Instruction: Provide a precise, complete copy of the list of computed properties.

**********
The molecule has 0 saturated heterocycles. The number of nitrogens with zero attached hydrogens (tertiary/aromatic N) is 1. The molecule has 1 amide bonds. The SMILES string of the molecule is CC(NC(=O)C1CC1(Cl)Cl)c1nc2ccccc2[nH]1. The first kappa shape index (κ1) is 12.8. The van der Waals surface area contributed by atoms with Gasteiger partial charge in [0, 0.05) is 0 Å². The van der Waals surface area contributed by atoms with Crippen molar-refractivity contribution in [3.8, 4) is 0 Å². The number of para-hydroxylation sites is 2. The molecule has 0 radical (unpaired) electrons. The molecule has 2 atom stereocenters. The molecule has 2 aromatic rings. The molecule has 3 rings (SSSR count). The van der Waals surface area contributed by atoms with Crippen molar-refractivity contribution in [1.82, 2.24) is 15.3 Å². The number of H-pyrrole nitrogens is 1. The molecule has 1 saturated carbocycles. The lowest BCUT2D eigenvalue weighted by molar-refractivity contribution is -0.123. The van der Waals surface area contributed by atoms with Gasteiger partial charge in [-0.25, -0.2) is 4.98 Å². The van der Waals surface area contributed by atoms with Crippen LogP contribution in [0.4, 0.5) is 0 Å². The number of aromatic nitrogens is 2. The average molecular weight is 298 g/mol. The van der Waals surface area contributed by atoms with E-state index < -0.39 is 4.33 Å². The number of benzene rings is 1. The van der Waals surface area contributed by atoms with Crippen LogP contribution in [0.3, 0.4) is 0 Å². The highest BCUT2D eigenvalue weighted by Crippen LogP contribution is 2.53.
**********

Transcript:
The molecule has 0 saturated heterocycles. The number of nitrogens with zero attached hydrogens (tertiary/aromatic N) is 1. The molecule has 1 amide bonds. The SMILES string of the molecule is CC(NC(=O)C1CC1(Cl)Cl)c1nc2ccccc2[nH]1. The first kappa shape index (κ1) is 12.8. The van der Waals surface area contributed by atoms with Gasteiger partial charge in [0, 0.05) is 0 Å². The van der Waals surface area contributed by atoms with Crippen molar-refractivity contribution in [3.8, 4) is 0 Å². The number of para-hydroxylation sites is 2. The molecule has 0 radical (unpaired) electrons. The molecule has 2 atom stereocenters. The molecule has 2 aromatic rings. The molecule has 3 rings (SSSR count). The van der Waals surface area contributed by atoms with Crippen molar-refractivity contribution in [1.82, 2.24) is 15.3 Å². The number of H-pyrrole nitrogens is 1. The molecule has 1 saturated carbocycles. The lowest BCUT2D eigenvalue weighted by molar-refractivity contribution is -0.123. The van der Waals surface area contributed by atoms with Gasteiger partial charge in [-0.25, -0.2) is 4.98 Å². The van der Waals surface area contributed by atoms with Crippen LogP contribution in [0.4, 0.5) is 0 Å². The number of aromatic nitrogens is 2. The average molecular weight is 298 g/mol. The van der Waals surface area contributed by atoms with E-state index < -0.39 is 4.33 Å². The number of benzene rings is 1. The van der Waals surface area contributed by atoms with Crippen LogP contribution in [0.3, 0.4) is 0 Å². The highest BCUT2D eigenvalue weighted by Crippen LogP contribution is 2.53.